Computational Sustainability

I’ve been hearing (and thinking) more and more about the role of machine learning and other data-intensive methods in sustainability.  This is certainly not a new idea — the highly successful expeditions project out of Cornell coined the term (and the website), I believe. Arguably, it’s one of the places in which the case for computer science is easiest to make: These are real problems where systems thinking and computational power, data gathering, and so on is making a difference. Some examples:

  1. Machine learning can find optimal solutions to complex problems that are difficulty for humans alone to model. For example: Golovin et al.  [2011] used machine learning to select patches of land for species conservation that optimize species survival (pdf). There is a nice synergy here as the problem being solved led to advances in machine learning. There must be dozens of similar problems waiting to be tackled.
  2. Big data meets big visualization in a number of projects. Urbmet.org provides data about energy use, population, and so on on a map supporting exploration, comparison, and so on. Data is also made available via an API. In a similar vein, Paulos et al. [2008] visualize air quality using data sense from the tops of taxi cabs and buses (pdf). SourceMap visualizes where things come from on a map, using crowdsourced data. While maps are very powerful, especially when it comes to community action, it would be nice to see this data used in other ways as well. For example, one could imagine that air quality sensors and data of this fidelity could have huge political and medical impacts for those asthma.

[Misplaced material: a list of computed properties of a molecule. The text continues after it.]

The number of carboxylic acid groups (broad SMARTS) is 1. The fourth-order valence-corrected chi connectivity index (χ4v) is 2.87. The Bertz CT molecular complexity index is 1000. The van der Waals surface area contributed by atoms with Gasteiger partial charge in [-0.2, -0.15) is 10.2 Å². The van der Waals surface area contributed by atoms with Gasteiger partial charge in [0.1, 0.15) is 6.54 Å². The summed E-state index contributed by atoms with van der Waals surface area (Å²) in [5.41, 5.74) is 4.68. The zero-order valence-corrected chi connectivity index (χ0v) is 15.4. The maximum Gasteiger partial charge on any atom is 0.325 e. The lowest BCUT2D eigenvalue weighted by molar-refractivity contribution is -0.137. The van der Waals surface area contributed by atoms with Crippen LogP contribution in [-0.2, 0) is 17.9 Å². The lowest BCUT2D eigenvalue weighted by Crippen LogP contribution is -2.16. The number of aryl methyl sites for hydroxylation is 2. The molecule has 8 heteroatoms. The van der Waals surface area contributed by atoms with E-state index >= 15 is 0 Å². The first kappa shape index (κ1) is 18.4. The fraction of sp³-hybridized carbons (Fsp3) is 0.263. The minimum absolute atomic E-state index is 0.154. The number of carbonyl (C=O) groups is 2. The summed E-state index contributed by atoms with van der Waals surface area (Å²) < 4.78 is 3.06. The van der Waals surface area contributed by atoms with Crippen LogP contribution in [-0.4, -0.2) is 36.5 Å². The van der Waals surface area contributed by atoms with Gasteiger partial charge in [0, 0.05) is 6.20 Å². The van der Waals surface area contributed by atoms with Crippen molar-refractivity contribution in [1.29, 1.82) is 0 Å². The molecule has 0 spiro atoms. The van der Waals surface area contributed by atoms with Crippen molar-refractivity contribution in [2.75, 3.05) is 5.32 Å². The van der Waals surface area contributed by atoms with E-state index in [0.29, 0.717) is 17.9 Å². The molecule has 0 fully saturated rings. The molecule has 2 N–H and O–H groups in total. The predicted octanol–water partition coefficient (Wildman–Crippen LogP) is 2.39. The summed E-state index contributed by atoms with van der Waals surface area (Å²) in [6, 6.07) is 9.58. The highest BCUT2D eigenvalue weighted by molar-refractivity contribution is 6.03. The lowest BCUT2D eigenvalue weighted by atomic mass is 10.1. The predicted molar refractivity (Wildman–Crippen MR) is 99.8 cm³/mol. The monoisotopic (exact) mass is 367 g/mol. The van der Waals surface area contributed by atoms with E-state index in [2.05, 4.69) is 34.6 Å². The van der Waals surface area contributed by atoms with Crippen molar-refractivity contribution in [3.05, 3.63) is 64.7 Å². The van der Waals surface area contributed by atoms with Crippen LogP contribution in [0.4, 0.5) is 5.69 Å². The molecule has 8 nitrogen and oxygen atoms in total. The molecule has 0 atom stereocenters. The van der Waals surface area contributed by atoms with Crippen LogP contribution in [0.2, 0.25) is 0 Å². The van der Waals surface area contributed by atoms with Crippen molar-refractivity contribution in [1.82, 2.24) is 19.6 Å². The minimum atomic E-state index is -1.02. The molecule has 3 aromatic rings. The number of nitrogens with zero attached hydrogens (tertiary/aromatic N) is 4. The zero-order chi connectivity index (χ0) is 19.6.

3. Modeling and prediction aren’t just for climate change prediction. One of my favorite alternate examples is UrbanSim, an interdisciplinary project led by Waddell, Borning, and others. As an example of the importance of computation in this project, they have a TOG publication on the use of geometric and behavioral modeling in the “interactive design of urban spaces” [2009].

If you’re looking have ideas along these lines, post a comment or better yet submit to one of the up and coming sustainability conferences (e.g. http://www.ict4s.org). If you’re looking for ideas, there’s a number of past or about to be held conferences you can read up on or attend (e.g. http://www.computational-sustainability.org/compsust12http://www.aaai.org/Conferences/AAAI/2012/aaai12sustainabilitycall.php, or the list at http://www.computational-sustainability.org/).

References:

Daniel Golovin, Andreas Krause, Beth GardnerSarah J. ConverseSteve Morey: Dynamic Resource Allocation in Conservation Planning. AAAI 2011

Eric Paulos, R.J. Honicky, and Ben Hooker, Citizen Science: Enabling Participatory Urbanismin Handbook of Research on Urban Informatics: The Practice and Promise of the Real-Time City. Edited by Marcus Foth, Hershey, PA: Information Science Reference, IGI Global, 2008

Vanegas, Carlos, Daniel Aliaga, Bedrich Beneš, Paul Waddell (2009) Interactive Design of Urban Spaces using Geometrical and Behavioral Modeling. ACM Transactions on Graphics (TOG), also ACM SIGGRAPH Asia, 28(5): 10 pages, 2009. This is accompanied by a video.

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